DIY (almost) Safari

It started with a picture a friend showed us years ago. I was mesmerized by her 4×6 pictures of elephants and lions from her recent safari. The idea of seeing those animals for myself stuck in the back of my brain.

When we got serious about traveling to Africa, we thought we would want to be part of a tour group. Traveling with an expert seemed the best way to handle the cultural differences and blunt the edginess of the sub-saharan world. We had friends who were veteran tour group travelers and so we looked to them to find a good tour. But as luck and circumstances would have it, their group’s tour dates didn’t match our calendar constraints. Back to the drawing boards.

Another friend had been to Africa with his family and urged us to go on our own, without a tour group, using a travel coordinator he had used. He raved about his experience — wonderful guide on safari, at every point transfers handled efficiently, and a personalized trip which reflected their priorities.

So we contacted the travel coordinator, Safaris Made Simple, spent several months emailing back and forth, planning our trip. She threw out an idea. We did a little research and reacted. We looked at the price and asked for something different for our budget. She threw out more ideas. And we settled upon an itinerary. Victoria Falls, two different safari camps in Zimbabwe to take advantage of different ecosystems, a few days on Cape Town and then a tour of the Garden Route along South Africa’s Southern coastline.

Then we started the whole process again, identifying lodging and details within that framework. And again, she asked us about preferences (price, size or amenities of lodging) and the type of adventures we wanted to have along the way. Many of activities and sites we knew about, but some we would never have found without her experience. And she told us where we would be better off making decisions once on site.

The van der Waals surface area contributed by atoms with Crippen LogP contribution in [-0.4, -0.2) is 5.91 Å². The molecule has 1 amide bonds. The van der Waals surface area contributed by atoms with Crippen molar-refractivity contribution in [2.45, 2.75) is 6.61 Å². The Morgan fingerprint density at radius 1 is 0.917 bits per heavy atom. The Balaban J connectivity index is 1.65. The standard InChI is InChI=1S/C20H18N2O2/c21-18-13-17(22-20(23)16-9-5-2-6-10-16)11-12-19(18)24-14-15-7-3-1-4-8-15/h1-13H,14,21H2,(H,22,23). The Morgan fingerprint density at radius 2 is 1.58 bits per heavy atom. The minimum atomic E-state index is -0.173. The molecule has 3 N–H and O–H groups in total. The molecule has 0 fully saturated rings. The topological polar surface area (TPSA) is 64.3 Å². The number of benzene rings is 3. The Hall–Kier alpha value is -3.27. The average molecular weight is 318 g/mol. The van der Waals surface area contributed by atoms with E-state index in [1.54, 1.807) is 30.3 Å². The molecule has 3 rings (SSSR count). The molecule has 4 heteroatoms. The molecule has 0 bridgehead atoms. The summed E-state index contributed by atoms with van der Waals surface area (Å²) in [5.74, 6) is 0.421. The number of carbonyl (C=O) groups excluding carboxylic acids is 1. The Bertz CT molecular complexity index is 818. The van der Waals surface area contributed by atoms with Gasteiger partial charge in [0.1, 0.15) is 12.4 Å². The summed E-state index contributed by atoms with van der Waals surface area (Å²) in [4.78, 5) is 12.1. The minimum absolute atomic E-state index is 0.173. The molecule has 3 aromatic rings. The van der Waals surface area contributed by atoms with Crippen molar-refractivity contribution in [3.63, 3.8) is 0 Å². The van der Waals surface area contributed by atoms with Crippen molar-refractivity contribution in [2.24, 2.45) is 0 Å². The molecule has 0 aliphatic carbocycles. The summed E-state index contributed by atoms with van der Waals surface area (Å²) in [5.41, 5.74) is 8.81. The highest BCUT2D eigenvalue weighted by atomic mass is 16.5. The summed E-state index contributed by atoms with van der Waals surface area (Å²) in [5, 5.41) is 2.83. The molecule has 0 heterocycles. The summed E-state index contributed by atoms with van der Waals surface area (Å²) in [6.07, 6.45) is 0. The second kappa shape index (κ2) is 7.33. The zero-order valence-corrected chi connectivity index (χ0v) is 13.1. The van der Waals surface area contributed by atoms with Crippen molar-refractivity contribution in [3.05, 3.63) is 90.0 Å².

Whenever we had a question, she was quick with a response. She explained things carefully, highlighting critical pieces of information we might have missed.

And once in Africa, she checked up on us. When we had a little hiccup (a credit card left behind) she made sure all was well. The local firms she connected us with were fabulous, top, notch professionals. In a one month trip with twelve transfers, everything went smoothly.

Most of the time, whether in a Jeep on Safari, or touring the Cape of Good Hope, it was just us and our guide which allowed for a lot of spontaneity and personalization. We spent all the time we needed getting our digital shots of birds, or sipping wine in the Stellenbosch region.

And our travel consultant also founded one charity, Safari Samaritan, to provide solar powered lamps for African school children. And along with the safari company she hooked us up with, she has a strong commitment to conservation and building the local communities through the Wilderness Wildlife Trust and Children in the Wilderness. It made us feel good to give back a little bit to the communities that we enjoyed so much.

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